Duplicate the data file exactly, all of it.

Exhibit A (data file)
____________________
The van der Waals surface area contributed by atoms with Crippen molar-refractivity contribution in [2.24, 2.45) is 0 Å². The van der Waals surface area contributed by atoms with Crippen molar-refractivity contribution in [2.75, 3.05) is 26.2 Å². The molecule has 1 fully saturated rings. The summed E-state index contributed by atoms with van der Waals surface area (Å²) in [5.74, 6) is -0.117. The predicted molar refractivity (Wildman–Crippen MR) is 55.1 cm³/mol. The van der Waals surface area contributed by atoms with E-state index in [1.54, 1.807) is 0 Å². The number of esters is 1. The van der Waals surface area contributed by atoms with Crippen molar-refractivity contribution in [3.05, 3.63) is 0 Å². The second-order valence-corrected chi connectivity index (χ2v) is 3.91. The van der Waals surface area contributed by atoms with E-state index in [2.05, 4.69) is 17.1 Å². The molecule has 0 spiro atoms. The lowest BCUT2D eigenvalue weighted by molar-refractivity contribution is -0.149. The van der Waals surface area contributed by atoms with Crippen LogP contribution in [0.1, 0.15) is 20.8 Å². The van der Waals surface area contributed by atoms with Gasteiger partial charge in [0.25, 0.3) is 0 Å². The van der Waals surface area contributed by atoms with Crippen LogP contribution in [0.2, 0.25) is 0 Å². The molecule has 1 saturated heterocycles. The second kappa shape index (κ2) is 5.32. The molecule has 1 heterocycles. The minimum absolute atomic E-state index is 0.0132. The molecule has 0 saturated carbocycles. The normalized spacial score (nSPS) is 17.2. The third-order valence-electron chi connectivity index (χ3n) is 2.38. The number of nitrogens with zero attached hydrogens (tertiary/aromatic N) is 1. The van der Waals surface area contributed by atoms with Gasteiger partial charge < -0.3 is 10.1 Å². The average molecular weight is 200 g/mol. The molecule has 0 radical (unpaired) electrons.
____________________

The van der Waals surface area contributed by atoms with Crippen molar-refractivity contribution in [2.24, 2.45) is 0 Å². The van der Waals surface area contributed by atoms with Crippen molar-refractivity contribution in [2.75, 3.05) is 26.2 Å². The molecule has 1 fully saturated rings. The summed E-state index contributed by atoms with van der Waals surface area (Å²) in [5.74, 6) is -0.117. The predicted molar refractivity (Wildman–Crippen MR) is 55.1 cm³/mol. The van der Waals surface area contributed by atoms with E-state index in [1.54, 1.807) is 0 Å². The number of esters is 1. The van der Waals surface area contributed by atoms with Crippen molar-refractivity contribution in [3.05, 3.63) is 0 Å². The second-order valence-corrected chi connectivity index (χ2v) is 3.91. The van der Waals surface area contributed by atoms with E-state index in [2.05, 4.69) is 17.1 Å². The molecule has 0 spiro atoms. The lowest BCUT2D eigenvalue weighted by molar-refractivity contribution is -0.149. The van der Waals surface area contributed by atoms with Crippen LogP contribution in [0.1, 0.15) is 20.8 Å². The van der Waals surface area contributed by atoms with Gasteiger partial charge in [0.25, 0.3) is 0 Å². The van der Waals surface area contributed by atoms with Crippen LogP contribution in [0.2, 0.25) is 0 Å². The molecule has 1 saturated heterocycles. The second kappa shape index (κ2) is 5.32. The molecule has 1 heterocycles. The minimum absolute atomic E-state index is 0.0132. The molecule has 0 saturated carbocycles. The normalized spacial score (nSPS) is 17.2. The third-order valence-electron chi connectivity index (χ3n) is 2.38. The number of nitrogens with zero attached hydrogens (tertiary/aromatic N) is 1. The van der Waals surface area contributed by atoms with Gasteiger partial charge < -0.3 is 10.1 Å². The average molecular weight is 200 g/mol. The molecule has 0 radical (unpaired) electrons.